It's difficult not to consider the Y Combinator accelerator as the mother of everything startup for these last (nearly) twenty years. If anything, their track record is impressive, and their own marketing doesn't even bother trying to be smart or subtle. Facts are enough: "39%of YC companies have raised a Series A", "54%of YC's billion dollar companies had no revenue when they applied", or "YC has funded 90+ billion dollar companies."
Difficult to beat these punch lines.
Y Combinator's strategy has been quite stable over the years, and if it was never formally explained, anyone with a bit of startup experience can see it:
- Fund companies that are mostly innovating a market with software and in B2B to have the shortest market cycle possible and know within a few months if there will be a profitable business.
- Prioritize digital projects with network effects for future scale and defensibility once critical mass is reached.
- Don't especially try to find best-in-class projects, but focus on aggressive (not a pejorative in my book) founders and help them overwhelm future competition with extravagant networking skills and immense reach.
Every odd year, I have my eye on what type of startups Y Combinator is focusing on, as this will be the tech zeitgeist for everyone else lagging behind.
And the 2023 batch is quite interesting for a few reasons:
- Female founders are less than 15%, signaling how lack of diversity and some sort of natural ecosystem inbreeding is still happening in the U.S. (rest assured, Europe doesn't do better in any significant manner).
- Crypto and Web3 startups that were dominating the 2021-22 batches have mostly vanished, but more than half of 2023 startups are about... AI.
- By contrast with what made Y Combinator successful around 2012-15, B2C startups have essentially disappeared, signaling that B2B is the ongoing safe bet if startups want a chance to survive market entry.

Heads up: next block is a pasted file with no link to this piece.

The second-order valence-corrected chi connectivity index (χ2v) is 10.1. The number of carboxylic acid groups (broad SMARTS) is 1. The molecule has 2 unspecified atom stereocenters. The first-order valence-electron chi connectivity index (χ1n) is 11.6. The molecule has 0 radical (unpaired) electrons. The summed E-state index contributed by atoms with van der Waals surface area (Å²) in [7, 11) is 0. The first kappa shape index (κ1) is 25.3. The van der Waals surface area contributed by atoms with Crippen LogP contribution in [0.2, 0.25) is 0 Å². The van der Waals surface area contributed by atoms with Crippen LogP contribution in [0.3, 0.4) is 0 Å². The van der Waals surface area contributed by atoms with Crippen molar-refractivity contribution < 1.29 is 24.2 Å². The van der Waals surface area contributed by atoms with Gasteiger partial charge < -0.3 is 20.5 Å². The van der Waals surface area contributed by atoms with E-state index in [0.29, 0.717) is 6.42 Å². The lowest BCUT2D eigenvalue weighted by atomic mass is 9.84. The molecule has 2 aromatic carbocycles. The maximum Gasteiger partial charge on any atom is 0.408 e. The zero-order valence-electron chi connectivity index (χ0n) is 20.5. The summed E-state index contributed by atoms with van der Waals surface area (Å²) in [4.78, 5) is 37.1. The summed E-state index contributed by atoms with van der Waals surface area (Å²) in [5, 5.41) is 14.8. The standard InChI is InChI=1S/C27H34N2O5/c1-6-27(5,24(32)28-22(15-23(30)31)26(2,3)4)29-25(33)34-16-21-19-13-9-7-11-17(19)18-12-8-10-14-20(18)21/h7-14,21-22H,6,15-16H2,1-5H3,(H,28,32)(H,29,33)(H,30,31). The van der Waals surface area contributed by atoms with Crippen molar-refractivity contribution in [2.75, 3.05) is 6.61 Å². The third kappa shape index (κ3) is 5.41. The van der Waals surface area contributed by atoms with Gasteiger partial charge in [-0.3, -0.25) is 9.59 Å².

- As such, most Y Combinator's startups are focusing on selling pickaxes to other businesses, and if you squint your eyes, you might find a few startups trying to solve more impactful problems in education, healthcare, or real estate (but this is clearly an afterthought or a way for the accelerator to hedge its bets on side markets.)
This information is certainly quite interesting as it could help European startup ecosystems compete in a smarter way than what they chose to do in the past; essentially behind smaller, slower, and less aggressive versions of Y Combinator.
It might be time for Milan or Berlin to accept they will never be the center of the startup world in Europe (don't even get me started on Paris). No one in Europe will beat famous U.S. accelerators at their own game when they don't care about establishing transnational networks and crossing borders to become powerful players in a +740 million rich and highly educated people market. And as much as I've been advocating for this for more than a decade, no one cares.
So plan B might be to get smarter about it?
- What if European incubators became more oriented on female founders? Not that we have solved the diversity problem by any stretch, but at least we are culturally way more apt at getting there than a +350 million country were banning abortion is an ongoing debate...
- What if we focused on urban, healthcare, and education markets more ferociously? We already have the best systems compared to the U.S., which is a headstart in getting even better...
- What if we became less victims of trendy tech topics and focused more consistently on tech infrastructure to deal with European problems? Battery production, rare metal alternatives, microelectronics, and biotech come to mind, and we tend to forget how powerful we already are in these sectors.
I know this is mostly wishful thinking for European public ecosystems... But I refuse to despair and believe that at least corporate venture funds are starting to get smarter about all this.
But these are not the only options.
Thinking in terms of "diptech" (not a typo), the option of not creating businesses out of nothing but getting involved in ETA, or even culture, are among the many options on the table that we don't really pursue as the Silicon Valley mindset is still enthralling us.
The really lacking piece in this puzzle that we don't have in Europe is a big one though.
A stock market capable of outcompeting the NASDAQ.